Published: 05 Nov 2015 

In his keynote address to AutoTestCon this week, the US Dep Asst Secretary for Defense for Maintenance, Mr John Johns, objectively outlined the US military's need to get the optimum value from its maintenance resources.  

"This is our space—those that generate and apply readiness are depending on us." 

Given the audience Johns, who oversees the USDoD’s $80 billion military equipment and weapons maintenance program, focused his comments on the cost of maintaining electronics systems and components: "Specifically, we spend $2 billion annually on removing and processing subsystems with "No Fault Found" — let’s cut that in half in five years,” and, “We spend $25 billion on electronic system maintenance. Let’s reduce our baseline by 25% in ten years”.

 His comments are interestingly timed, coming only a week after the Intermittence Testing online forum held by the Joint Technology Exchange Group last week.  (The JTEG's role is to improve coordination in the introduction of new or improved technology, new processes, or new equipment into Department of Defense depot maintenance activities).


The Intermittence Testing forum was chaired by Greg Kilchenstein (OSD Maintenance Policy & Programs) who explained the relationship between the impact of intermittent faults and the $2 billion No Fault Found (NFF) problem.  The presentations covered the full range of the problem as it affects military aviation.  On one hand there are intermittent faults in the airframe, such as in the wiring harnesses, that are hard to isolate and so the maintainers often reject Line Replaceable Units (LRUs) as the suspect cause of the fault and send them for repair.  Since there is nothing wrong with the LRU, when they are tested at the maintenance depot they are classified as No Fault Found, Cannot Duplicate, A-799, and so on.... 

On the other hand are the scenarios concerning faults in the LRU which can't be found at the maintenance depot - and so they too are classed as NFF.  In this instance the fault has been resolved on the aircraft by replacement of the LRU, but the 'rogue' LRU is sent back out to be fitted to other aircraft and continues in this repair loop until the root cause is found eventually.  

So you can see how the $2 billion bill adds up quickly.  Every year.  

Results from the Field 

After Kilchenstein's opening comments the forum featured several presentations focused on the problem.  Thom Sullivan (160th SOAR(A)) provided a brief on “On-wing Wire Diagnostic Practices”. He described intermittent symptoms and the challenges in diagnosing them, then detailed wiring degradation and failure modes, troubleshooting steps and described the pros and cons of the automatic wire test set.  There were 2 presentations - one from Hill Air Force Base's Air Logistics Centre and one from the USN's Fleet Readiness Centre South West  - featuring the use of Intermittent Fault Detection & Isolation Systems (IFDIS) on F-16, C-17 and F-18 LRUs.  This test technology goes from strength to strength as a proven method of tackling rogue LRUs, saving millions of dollars every year and significantly increasing LRU Time On-Wing.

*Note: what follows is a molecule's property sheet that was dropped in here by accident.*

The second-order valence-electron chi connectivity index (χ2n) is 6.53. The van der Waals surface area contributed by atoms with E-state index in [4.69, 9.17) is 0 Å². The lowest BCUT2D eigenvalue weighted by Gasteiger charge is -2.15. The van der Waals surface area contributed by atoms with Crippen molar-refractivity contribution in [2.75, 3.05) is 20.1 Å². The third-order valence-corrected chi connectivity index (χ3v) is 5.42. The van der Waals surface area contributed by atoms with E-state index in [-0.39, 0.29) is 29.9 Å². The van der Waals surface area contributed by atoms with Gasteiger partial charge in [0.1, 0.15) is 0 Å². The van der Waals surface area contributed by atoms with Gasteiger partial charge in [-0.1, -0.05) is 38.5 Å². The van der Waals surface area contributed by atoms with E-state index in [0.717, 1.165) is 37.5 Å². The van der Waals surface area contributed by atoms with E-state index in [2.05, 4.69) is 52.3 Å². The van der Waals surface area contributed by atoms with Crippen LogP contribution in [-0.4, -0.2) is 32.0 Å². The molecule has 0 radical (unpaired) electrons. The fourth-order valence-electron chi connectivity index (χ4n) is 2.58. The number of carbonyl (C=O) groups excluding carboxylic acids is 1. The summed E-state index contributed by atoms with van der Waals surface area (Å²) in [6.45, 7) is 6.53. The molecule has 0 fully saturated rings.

The forum culminated in a description of how the USDoD is assessing Intermittent Fault Detection test equipment as part of its procurement methods.  Several testers will be evaluated against a common specification in the New Year and this may be the starting point for a joined-up approach to IFD equipment by the USDoD.  Both USDoD IFDIS presenters stated that an integrated approach to deploying IFD test equipment at operating bases and depots across the Services was essential to extract maximum value from the capability - an approach that resonates with Mr Johns comments from yesterday. 

Can it be done? 

In the Q&A following his AutoTestCon address, Johns was asked for his view on how achievable his NFF and electronics maintenance costs reduction targets were.  He believes they are achievable.  "Pursue them aggressively, and you get wherever you get. It’s a noble goal to reduce by half the No Fault Found number.   If you don’t get to either one of these goals,” he said, “at least you try, and maybe over the next five or ten years you do better.” 

If the results presented at the JTEG Intermittence forum are anything to go by then Johns' targets will be achieved far earlier than expected.

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